by Eliot Berz, Tennessee River Gorge Trust
It all started with avian technicians at the Tennessee River Gorge Trust (TRGT) attaching 16 geolocators to a particular neotropical migratory songbird, the Louisiana Waterthrush. After wearing the tracking devices for a full year, five of these birds returned to the Tennessee River Gorge equipped with geolocators full of fascinating data. The geolocators revealed the migratory pathways and wintering destinations of the five birds; two of which spent their winter around the Petén region of Guatemala. The following year, ornithologists at TRGT, University of Toledo, and Harding University were approved to expand the project by attaching 60 geolocators to Louisiana Waterthrush and 60 to the sympatric Worm-eating Warbler. The aim of this larger study was to investigate the migratory connectivity of distinct local populations and explore the physical effects of geolocators on the species.
In order to incorporate the human element into this research project, TRGT initiated a cultural exchange component in partnership with La Paz Chattanooga. The plan was to connect the communities on each end of the birds’migration. In the fall of 2018, TRGT and La Paz Chattanooga traveled to the Petén region of Guatemala to meet with partners and commence this cultural exchange program. TRGT and La Paz staff partnered with the Petén Birders Association and Caoba Birders Club to travel throughout villages in the region to talk with school groups about the project. Letters, artwork, and video messages were shared with Guatemalan students from students in Tennessee. The Guatemalan students then sent the Tennessee crew back home with beautiful artwork of their favorite migratory birds and letters of their own.
The next phase of the project begun in the spring of 2019 when TRGT brought 3 members of the Petén Birders Association and Wildlife Conservation Society to Tennessee. The three conservationists flew over the Gulf of Mexico, just as the Louisiana Waterthrush had done earlier that month, and began an exciting two-week adventure. The group met with school groups, presented community lectures, and established relationships with many local groups.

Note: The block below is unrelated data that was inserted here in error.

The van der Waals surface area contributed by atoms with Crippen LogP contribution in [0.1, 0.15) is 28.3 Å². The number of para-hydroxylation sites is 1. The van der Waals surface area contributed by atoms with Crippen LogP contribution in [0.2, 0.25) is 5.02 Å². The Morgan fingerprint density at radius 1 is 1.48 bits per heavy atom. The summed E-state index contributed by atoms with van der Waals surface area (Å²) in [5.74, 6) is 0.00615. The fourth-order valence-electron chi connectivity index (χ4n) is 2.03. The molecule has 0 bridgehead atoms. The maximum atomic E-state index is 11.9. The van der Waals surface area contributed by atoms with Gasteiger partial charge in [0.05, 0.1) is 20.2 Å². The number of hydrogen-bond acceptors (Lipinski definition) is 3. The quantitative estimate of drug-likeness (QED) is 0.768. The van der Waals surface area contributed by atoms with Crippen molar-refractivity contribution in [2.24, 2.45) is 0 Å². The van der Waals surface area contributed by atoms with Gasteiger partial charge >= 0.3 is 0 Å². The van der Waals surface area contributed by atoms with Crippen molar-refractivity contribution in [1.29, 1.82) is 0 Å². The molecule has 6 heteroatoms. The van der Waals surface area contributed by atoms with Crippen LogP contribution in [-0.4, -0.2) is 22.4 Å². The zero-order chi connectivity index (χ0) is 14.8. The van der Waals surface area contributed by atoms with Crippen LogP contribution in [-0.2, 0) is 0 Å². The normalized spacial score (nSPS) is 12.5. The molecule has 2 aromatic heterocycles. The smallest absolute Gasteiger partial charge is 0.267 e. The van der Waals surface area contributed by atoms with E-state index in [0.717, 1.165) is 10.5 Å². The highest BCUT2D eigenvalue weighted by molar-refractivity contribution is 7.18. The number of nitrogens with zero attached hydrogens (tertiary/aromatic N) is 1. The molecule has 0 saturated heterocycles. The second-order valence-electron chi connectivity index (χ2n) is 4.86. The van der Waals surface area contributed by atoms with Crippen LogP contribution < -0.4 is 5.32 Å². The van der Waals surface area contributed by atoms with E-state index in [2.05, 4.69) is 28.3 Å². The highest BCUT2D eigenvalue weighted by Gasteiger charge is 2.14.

The Petén representatives shared artwork and letters between students from Guatemala and Tennessee followed by moving messages about how these migratory birds connect our communities. The group taught science classes about conservation in Guatemala, Spanish classes about Guatemalan culture, and community members about our shared responsibility to protect the environment. But that was not all. Each morning before the crew met with community groups, the Guatemalan partners accompanied the TRGT bird research team into the field to recapture banded Louisiana Waterthrushes that had just traveled from Central America themselves.
The Petén Birders Association and Caoba Birders Club work day in and day out to educate their surrounding communities about bird conservation and more broadly, the long-term benefits of protecting the environment. The group is also leading by example through demonstrating how eco-tourism and birding can provide economic incentives to leave their forests and farms intact, rather than selling the lands for incompatible land uses such as monoculture oil palm plantations. Our other partner, the Wildlife Conservation Society’s Flores office, works to use compelling science to inform the protection of Guatemala’s unique wildlife. These organizations work to protect many of the same migratory species that we protect here in Tennessee, and in some cases, maybe even the same individual birds! This program is still growing. TRGT has partnered with Velo Coffee Roasters on a microlot coffee sourced from Guatemala. The proceeds from this coffee will support the Petén Birders Association in their mission to promote bird conservation and environmental education in the Petén region of Guatemala. Not only did this exchange highlight our international responsibility to protect the species that call both places home, but it also used migratory birds as a means to demonstrate how we are much more connected and similar than we often realize. Stay tuned for more exciting news. This is just the beginning!
This project was made possible by the Lyndhurst Foundation and Tennessee Wildlife Resources Agency.
Partners: La Paz Chattanooga, Petén Birders Association, Caoba Birders Club, University of Toledo, Harding University, University of Tennessee Chattanooga, Wildlife Conservation Society.
Special thanks to Marcial Cordova Alvarez, Delfido Noel Vicente, Benedicto Lucas, Roan McNab, Dr. Henry Streby, Gunnar Kramer, Silas Fischer, and Dr. Patrick Ruhl.